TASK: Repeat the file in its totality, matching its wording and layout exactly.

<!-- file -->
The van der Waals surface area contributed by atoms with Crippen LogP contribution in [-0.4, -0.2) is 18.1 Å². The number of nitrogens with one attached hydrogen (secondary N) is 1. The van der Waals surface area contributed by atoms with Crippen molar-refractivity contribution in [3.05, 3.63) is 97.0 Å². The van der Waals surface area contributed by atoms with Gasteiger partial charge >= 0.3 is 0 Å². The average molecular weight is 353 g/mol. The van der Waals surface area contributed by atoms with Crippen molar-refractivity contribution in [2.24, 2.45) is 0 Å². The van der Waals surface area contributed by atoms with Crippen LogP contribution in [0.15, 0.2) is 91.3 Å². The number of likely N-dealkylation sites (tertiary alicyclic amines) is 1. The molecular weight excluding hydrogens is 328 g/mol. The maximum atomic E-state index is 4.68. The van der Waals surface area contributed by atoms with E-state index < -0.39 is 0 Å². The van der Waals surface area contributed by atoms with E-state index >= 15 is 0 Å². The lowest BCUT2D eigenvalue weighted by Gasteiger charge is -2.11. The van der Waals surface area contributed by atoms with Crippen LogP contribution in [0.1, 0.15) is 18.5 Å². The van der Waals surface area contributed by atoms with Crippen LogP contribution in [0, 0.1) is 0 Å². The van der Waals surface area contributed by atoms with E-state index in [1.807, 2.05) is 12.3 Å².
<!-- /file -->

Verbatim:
The van der Waals surface area contributed by atoms with Crippen LogP contribution in [-0.4, -0.2) is 18.1 Å². The number of nitrogens with one attached hydrogen (secondary N) is 1. The van der Waals surface area contributed by atoms with Crippen molar-refractivity contribution in [3.05, 3.63) is 97.0 Å². The van der Waals surface area contributed by atoms with Gasteiger partial charge >= 0.3 is 0 Å². The average molecular weight is 353 g/mol. The van der Waals surface area contributed by atoms with Crippen molar-refractivity contribution in [2.24, 2.45) is 0 Å². The van der Waals surface area contributed by atoms with Crippen LogP contribution in [0.15, 0.2) is 91.3 Å². The number of likely N-dealkylation sites (tertiary alicyclic amines) is 1. The molecular weight excluding hydrogens is 328 g/mol. The maximum atomic E-state index is 4.68. The van der Waals surface area contributed by atoms with E-state index < -0.39 is 0 Å². The van der Waals surface area contributed by atoms with E-state index >= 15 is 0 Å². The lowest BCUT2D eigenvalue weighted by Gasteiger charge is -2.11. The van der Waals surface area contributed by atoms with Crippen LogP contribution in [0.1, 0.15) is 18.5 Å². The van der Waals surface area contributed by atoms with Crippen LogP contribution in [0, 0.1) is 0 Å². The van der Waals surface area contributed by atoms with E-state index in [1.807, 2.05) is 12.3 Å².